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Research unbundling

Updated: Dec 13, 2019

A serious risk for stockbrokers and listed companies

The world of company research has been changing at a rapid pace since the introduction of MiFID II (Markets in Financial Instruments Directive) in January 2018 in the European Union. Suddenly, asset managers had to explicitly pay for company research and could only pay brokerage to stockbrokers insofar as it related to the execution of trades.

This regulatory change did not just force transparency onto asset managers, causing them to explicitly account for their research expenditure via their P&L, but also led to them being more particular regarding which research they really needed and were willing to pay for.

Instead of receiving and consuming all stockbroker research and only rewarding the most preferred via brokerage, asset managers now had to write a cheque for all research received. As a result, most, if not all, asset managers proceeded to cut the amount of research they received, as well as the number of research houses they transacted with.

The immediate consequence of this move was an aggressive reduction in brokerage in the European Union, putting severe pressure on stockbrokers. This has led to reductions in research budgets and coverage, with the resultant impact on research quality and sell-side analyst jobs.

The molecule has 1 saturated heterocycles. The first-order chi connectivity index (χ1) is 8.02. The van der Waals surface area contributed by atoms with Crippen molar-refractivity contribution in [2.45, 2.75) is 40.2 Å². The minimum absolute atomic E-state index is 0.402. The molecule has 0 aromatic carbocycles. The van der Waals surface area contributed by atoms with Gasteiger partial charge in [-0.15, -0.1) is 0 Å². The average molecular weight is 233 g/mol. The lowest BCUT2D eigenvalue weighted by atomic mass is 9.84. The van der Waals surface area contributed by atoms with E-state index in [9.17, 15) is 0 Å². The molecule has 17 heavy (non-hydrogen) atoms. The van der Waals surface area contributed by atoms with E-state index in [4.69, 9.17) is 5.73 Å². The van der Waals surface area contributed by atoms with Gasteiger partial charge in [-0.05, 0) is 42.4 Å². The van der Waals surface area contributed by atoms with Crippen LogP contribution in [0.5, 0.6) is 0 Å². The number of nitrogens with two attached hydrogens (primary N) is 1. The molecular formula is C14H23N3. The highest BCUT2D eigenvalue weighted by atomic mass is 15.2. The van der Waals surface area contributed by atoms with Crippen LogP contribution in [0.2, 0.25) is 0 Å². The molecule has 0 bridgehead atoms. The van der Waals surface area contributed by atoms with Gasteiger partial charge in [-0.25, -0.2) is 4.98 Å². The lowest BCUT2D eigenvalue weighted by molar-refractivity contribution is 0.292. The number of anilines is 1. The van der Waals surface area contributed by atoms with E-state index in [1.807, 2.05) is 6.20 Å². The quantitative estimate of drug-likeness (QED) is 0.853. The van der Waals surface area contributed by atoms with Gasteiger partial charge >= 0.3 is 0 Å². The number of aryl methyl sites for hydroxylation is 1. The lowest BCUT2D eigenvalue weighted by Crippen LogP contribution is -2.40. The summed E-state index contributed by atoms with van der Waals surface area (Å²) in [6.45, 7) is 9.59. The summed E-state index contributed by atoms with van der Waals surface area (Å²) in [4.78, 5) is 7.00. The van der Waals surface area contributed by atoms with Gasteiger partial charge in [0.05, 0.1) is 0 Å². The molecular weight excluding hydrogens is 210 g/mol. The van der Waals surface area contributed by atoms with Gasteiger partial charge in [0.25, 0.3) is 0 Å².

A February 2019 survey by the CFA Institute points to an up to 11% reduction in budgets for large stockbrokers, with roughly half of respondents reporting reduced coverage (especially in small- and mid-cap stocks), with just under half of sell-side respondents believing that research quality has declined and most respondents citing a reduction in sell-side analyst jobs.

In recent months, listed UK brokers have posted weak results, including losses by WH Ireland and Arden Partners and a profit warning by Cenkos. In May 2018, Deutsche Bank announced a restructuring, which would cut more than 7 000 jobs and it warned of a difficult second quarter.

The post-MiFID II environment has impacted South Africa, as well with local asset managers and stockbrokers. An early scalp has been the operations of Deutsche Bank, which has scaled back on advisory, corporate broking and sponsor services and has all but excited research in South Africa.

Already, highly rated analysts like Larissa van Deventer have departed to competitors and will likely be followed by many others, if there is sufficient demand. Others will find themselves back in the job market.

We see the global and South African trend continuing with the likely outcome being consolidation, leading to reduced research output and coverage and an increase in the availability of skilled analysts.

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